New York’s 21st Congressional District (North Country)
2016: Clinton 40–Trump 54
2012: Obama 52–Romney 46
2008: Obama 52–McCain 47
Representative Elise Stefanik worked in the Bush Jr. administration before she was elected to Congress; proof that she never should have been trusted with any further public service. But she still represents the most rural seat in New York (which has historically been controlled by Republicans, though it was held by a Democrat from 2009 to 2015), taking in almost all of the state from the Erie Canal north to the Canadian border, and has won her first two elections in blowouts (thanks to some help from a Green Party candidate who isn’t running again).
In 2018 her most touted opponent is former St. Lawrence County Legislator Tedra Cobb, who has also worked to provide home heating oil to low-income people in the area—a huge deal in rural northern areas like this. Contrast that with someone who worked for the geniuses behind the Katrina response and voted to take away residents’ healthcare, and you have an obvious—if not exactly guaranteed—path to victory. Cobb has banked nearly $130,000 so far, a decent sum in a cheap area, but she’s been out-raised by attorney Don Boyajian, who just moved to one of the district’s rural towns from the Albany area (To be fair, Stefanik was also a recent transplant when she first ran here.) Cobb certainly has a better profile for Democrats, but Boyajian might be able to do a better job of keeping up with Stefanik, who’s sitting on $900,000.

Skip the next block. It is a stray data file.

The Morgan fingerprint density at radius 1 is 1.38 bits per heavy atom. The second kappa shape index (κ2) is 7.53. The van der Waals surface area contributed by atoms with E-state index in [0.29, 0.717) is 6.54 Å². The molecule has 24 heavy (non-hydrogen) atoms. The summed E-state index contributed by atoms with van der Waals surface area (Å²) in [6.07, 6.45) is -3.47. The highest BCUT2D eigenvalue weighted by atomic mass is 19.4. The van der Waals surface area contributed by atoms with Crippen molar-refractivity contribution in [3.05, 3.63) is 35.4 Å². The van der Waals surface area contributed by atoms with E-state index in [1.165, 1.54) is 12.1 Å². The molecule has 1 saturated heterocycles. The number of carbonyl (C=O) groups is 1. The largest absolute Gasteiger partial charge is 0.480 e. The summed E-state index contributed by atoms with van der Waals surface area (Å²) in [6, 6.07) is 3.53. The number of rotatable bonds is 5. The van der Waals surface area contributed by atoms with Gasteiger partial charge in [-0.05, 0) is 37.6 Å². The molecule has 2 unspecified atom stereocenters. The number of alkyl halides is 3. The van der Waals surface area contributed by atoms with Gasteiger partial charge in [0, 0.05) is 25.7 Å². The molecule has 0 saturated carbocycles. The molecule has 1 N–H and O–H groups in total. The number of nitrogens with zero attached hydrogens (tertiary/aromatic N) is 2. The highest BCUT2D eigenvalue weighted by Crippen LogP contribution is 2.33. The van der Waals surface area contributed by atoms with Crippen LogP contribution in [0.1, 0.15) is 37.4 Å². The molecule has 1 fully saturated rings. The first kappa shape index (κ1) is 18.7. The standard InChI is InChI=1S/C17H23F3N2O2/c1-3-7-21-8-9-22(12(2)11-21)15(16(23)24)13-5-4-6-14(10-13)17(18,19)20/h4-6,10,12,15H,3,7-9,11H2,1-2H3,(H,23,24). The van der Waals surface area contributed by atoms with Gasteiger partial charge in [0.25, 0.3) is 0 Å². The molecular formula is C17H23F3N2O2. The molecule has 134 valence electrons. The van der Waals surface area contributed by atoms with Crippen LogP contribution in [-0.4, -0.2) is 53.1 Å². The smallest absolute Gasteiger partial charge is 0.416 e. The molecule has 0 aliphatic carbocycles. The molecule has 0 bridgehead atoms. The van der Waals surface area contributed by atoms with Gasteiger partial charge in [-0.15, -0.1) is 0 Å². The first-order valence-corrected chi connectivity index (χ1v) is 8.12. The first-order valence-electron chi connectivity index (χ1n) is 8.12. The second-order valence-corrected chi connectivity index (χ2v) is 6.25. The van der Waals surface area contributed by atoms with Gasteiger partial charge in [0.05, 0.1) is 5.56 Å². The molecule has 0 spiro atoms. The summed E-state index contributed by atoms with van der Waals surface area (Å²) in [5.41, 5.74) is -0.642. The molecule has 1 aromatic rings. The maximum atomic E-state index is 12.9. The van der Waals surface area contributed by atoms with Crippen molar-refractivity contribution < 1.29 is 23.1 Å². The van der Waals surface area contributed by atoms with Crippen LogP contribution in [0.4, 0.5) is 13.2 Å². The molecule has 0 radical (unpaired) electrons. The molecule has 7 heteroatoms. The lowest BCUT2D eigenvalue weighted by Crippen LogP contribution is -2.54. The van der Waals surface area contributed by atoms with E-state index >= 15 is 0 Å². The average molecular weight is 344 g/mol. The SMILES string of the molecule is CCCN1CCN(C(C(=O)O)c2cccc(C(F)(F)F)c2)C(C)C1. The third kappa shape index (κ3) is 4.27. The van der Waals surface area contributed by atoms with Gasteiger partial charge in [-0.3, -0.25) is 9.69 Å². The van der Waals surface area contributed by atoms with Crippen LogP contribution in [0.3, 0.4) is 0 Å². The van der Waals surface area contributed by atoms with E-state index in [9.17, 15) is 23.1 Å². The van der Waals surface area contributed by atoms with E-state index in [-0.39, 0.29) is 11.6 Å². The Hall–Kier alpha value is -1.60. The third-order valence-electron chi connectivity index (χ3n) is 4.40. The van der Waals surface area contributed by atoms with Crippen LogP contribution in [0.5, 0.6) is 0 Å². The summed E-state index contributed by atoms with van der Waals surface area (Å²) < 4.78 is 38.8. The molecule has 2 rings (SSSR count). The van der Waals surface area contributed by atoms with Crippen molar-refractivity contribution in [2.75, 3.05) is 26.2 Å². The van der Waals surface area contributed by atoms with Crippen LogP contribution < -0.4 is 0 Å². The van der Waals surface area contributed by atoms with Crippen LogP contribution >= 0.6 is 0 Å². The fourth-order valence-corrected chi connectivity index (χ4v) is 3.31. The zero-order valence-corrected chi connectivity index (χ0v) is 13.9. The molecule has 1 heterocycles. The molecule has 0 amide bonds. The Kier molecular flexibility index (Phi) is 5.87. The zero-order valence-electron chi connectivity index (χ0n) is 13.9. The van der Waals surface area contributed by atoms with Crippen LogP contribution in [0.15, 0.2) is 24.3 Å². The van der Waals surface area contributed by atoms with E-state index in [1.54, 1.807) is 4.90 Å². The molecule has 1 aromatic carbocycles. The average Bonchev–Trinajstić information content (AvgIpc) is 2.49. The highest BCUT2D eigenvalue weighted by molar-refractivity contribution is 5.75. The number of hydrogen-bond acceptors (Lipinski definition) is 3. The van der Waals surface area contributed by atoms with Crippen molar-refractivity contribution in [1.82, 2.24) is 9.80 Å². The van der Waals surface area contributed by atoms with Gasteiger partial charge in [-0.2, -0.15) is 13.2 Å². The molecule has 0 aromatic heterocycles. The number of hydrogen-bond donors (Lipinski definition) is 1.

New York’s 19th Congressional District (Hudson River Valley)
2016: Clinton 44–Trump 51
2012: Obama 52–Romney 46
2008: Obama 53–McCain 45
The 19th is a mishmash of liberal Hudson River Valley towns and Republican outlying areas. Much of the area was represented by now senator Kirsten Gillibrand while she was in the House, but she had to be far more moderate than she is now to win here. Moderate (by today’s standards) Republican Representative Chris Gibson represented the seat after it was created in the 2012 round of redistricting until his retirement last year, when John Faso took over.